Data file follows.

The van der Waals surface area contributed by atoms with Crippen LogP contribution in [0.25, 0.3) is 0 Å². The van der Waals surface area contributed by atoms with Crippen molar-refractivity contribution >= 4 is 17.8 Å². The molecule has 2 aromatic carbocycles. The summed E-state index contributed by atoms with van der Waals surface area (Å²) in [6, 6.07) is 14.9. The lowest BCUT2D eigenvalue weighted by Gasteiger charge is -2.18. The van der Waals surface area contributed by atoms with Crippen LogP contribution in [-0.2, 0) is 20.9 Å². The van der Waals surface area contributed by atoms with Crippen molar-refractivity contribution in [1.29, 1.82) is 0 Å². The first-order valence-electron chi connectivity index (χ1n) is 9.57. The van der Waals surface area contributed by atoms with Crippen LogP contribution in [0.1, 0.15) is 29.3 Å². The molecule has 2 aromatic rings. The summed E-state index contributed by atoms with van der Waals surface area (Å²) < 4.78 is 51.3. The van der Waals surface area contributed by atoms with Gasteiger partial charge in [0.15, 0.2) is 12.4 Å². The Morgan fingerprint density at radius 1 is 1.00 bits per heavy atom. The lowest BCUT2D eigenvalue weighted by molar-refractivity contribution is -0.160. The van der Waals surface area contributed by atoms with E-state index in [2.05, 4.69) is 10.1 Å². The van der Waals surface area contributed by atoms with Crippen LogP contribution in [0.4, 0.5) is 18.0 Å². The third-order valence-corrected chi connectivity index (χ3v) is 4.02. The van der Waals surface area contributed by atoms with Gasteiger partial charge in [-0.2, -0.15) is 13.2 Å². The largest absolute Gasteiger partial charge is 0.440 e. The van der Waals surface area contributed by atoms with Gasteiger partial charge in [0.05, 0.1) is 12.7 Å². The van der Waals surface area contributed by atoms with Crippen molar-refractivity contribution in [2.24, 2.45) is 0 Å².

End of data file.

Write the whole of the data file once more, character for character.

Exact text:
The van der Waals surface area contributed by atoms with Crippen LogP contribution in [0.25, 0.3) is 0 Å². The van der Waals surface area contributed by atoms with Crippen molar-refractivity contribution >= 4 is 17.8 Å². The molecule has 2 aromatic carbocycles. The summed E-state index contributed by atoms with van der Waals surface area (Å²) in [6, 6.07) is 14.9. The lowest BCUT2D eigenvalue weighted by Gasteiger charge is -2.18. The van der Waals surface area contributed by atoms with Crippen LogP contribution in [-0.2, 0) is 20.9 Å². The van der Waals surface area contributed by atoms with Crippen molar-refractivity contribution in [1.29, 1.82) is 0 Å². The first-order valence-electron chi connectivity index (χ1n) is 9.57. The van der Waals surface area contributed by atoms with Crippen LogP contribution in [0.1, 0.15) is 29.3 Å². The molecule has 2 aromatic rings. The summed E-state index contributed by atoms with van der Waals surface area (Å²) < 4.78 is 51.3. The van der Waals surface area contributed by atoms with Gasteiger partial charge in [0.15, 0.2) is 12.4 Å². The Morgan fingerprint density at radius 1 is 1.00 bits per heavy atom. The lowest BCUT2D eigenvalue weighted by molar-refractivity contribution is -0.160. The van der Waals surface area contributed by atoms with E-state index in [2.05, 4.69) is 10.1 Å². The van der Waals surface area contributed by atoms with Crippen LogP contribution in [0.4, 0.5) is 18.0 Å². The third-order valence-corrected chi connectivity index (χ3v) is 4.02. The van der Waals surface area contributed by atoms with Gasteiger partial charge in [-0.2, -0.15) is 13.2 Å². The largest absolute Gasteiger partial charge is 0.440 e. The van der Waals surface area contributed by atoms with Gasteiger partial charge in [0.05, 0.1) is 12.7 Å². The van der Waals surface area contributed by atoms with Crippen molar-refractivity contribution in [2.24, 2.45) is 0 Å².